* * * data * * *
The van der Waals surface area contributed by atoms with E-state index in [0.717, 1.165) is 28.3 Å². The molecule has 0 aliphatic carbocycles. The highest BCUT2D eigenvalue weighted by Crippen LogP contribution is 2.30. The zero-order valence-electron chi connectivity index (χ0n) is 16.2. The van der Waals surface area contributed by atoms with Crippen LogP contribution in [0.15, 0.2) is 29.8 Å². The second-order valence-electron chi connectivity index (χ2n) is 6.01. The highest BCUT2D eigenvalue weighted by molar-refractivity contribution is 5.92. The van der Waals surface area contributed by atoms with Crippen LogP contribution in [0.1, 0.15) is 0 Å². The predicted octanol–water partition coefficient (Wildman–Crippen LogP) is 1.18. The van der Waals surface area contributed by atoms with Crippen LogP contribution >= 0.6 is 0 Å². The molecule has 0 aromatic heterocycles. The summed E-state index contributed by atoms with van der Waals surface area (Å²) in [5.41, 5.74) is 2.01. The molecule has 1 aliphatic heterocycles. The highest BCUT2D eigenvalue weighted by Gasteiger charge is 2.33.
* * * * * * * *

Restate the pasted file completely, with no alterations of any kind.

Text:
The van der Waals surface area contributed by atoms with E-state index in [0.717, 1.165) is 28.3 Å². The molecule has 0 aliphatic carbocycles. The highest BCUT2D eigenvalue weighted by Crippen LogP contribution is 2.30. The zero-order valence-electron chi connectivity index (χ0n) is 16.2. The van der Waals surface area contributed by atoms with Crippen LogP contribution in [0.15, 0.2) is 29.8 Å². The second-order valence-electron chi connectivity index (χ2n) is 6.01. The highest BCUT2D eigenvalue weighted by molar-refractivity contribution is 5.92. The van der Waals surface area contributed by atoms with Crippen LogP contribution in [0.1, 0.15) is 0 Å². The predicted octanol–water partition coefficient (Wildman–Crippen LogP) is 1.18. The van der Waals surface area contributed by atoms with Crippen LogP contribution >= 0.6 is 0 Å². The molecule has 0 aromatic heterocycles. The summed E-state index contributed by atoms with van der Waals surface area (Å²) in [5.41, 5.74) is 2.01. The molecule has 1 aliphatic heterocycles. The highest BCUT2D eigenvalue weighted by Gasteiger charge is 2.33.